Accenture also warns against the use of legacy processes in building a new business model, this is perhaps truest for IT applications and the MES in particular. Legacy tools and processes are representative of inflexibility and lack of scalability, the modern MES platform addresses both these concerns emphatically, thereby making it the obvious solution for an AaS transition.

Roadmap for establishing the AaS model

When building an AaS offering, the C-suite of the organization must recognize this shift as a fundamental change in the way things will be done, which means their involvement has to be more than approving a plan. This has to be a top driven endeavor. Building a cross-functional and even a cross-organizational team should be the first logical step. 

Risk assessment comes next, pursuing any version of the AaS business model should be driven by a solid business case and should not be pursued only because it is being perceived as the next frontier. Understanding the financial risk and overall risk assessment should be performed before, ROI concerns should be addressed based on the AaS model chosen by the project team. A key factor in assessing risks should be the evaluation of current processes and support infrastructure in being able to manage the new model, this analysis might reveal gaps such as the need for a new MES or new personnel/vendor, which in turn may not just help establish the new business model but effectively contribute towards the improvement of the core business too.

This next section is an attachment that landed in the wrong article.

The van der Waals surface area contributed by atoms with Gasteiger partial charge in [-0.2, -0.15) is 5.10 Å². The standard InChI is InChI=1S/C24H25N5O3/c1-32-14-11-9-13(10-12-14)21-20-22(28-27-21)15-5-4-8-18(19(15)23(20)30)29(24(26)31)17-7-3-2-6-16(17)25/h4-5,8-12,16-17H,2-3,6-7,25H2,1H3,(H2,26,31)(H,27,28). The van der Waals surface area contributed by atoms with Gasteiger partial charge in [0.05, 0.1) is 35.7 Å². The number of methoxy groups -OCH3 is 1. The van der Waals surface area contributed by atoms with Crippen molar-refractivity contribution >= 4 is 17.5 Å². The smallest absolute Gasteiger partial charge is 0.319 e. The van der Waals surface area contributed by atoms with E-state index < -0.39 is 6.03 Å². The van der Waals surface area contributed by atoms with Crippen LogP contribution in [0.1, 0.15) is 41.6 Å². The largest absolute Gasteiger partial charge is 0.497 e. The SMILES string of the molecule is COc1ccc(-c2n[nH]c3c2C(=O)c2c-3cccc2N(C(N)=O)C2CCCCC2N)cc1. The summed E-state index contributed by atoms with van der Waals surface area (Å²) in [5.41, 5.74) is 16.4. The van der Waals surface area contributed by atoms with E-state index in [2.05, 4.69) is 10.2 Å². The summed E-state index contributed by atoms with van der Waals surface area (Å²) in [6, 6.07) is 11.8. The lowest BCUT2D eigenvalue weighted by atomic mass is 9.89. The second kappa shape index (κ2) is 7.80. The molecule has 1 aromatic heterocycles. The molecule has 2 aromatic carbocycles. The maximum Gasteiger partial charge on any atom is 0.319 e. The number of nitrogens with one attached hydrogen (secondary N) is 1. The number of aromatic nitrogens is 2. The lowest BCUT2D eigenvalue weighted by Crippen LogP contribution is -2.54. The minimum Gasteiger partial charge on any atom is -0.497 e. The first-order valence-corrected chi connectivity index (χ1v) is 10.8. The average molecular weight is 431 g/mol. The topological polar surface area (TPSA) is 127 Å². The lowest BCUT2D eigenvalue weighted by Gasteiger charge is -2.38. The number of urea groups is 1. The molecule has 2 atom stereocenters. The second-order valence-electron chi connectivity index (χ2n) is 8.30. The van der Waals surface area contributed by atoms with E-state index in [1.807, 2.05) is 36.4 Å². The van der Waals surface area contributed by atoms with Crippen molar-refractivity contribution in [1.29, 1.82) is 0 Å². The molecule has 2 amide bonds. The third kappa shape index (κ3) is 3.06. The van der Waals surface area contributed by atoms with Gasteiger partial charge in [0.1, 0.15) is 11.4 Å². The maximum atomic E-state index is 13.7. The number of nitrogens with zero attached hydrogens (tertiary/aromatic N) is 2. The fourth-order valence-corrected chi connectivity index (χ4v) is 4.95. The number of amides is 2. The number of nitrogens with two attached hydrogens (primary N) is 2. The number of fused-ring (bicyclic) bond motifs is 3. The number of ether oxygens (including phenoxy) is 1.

The next step after a detailed risk assessment would be to create a 12-24 months tactical plan which would focus on avoiding financial risks while targeting revenue generation in the fastest possible time. Once the plan is made the team gets cracking with the execution, alignment and organization of teams, suppliers and operational reconfiguration to deliver value as planned and realigns based on progress. 

Depending on where a company is located in the Semiconductor value chain, everything from manufacturing to yield and silicon to design can be offered as a service, even Quantum as a Service or QaaS is an ambitious business model being considered. Irrespective of the choice you make, an extremely important consideration is the ability of not just your personnel and OT to support the new business model, but your IT and specifically your MES application to deliver the flexibility, integration and collaboration which form the basis of the AaS business!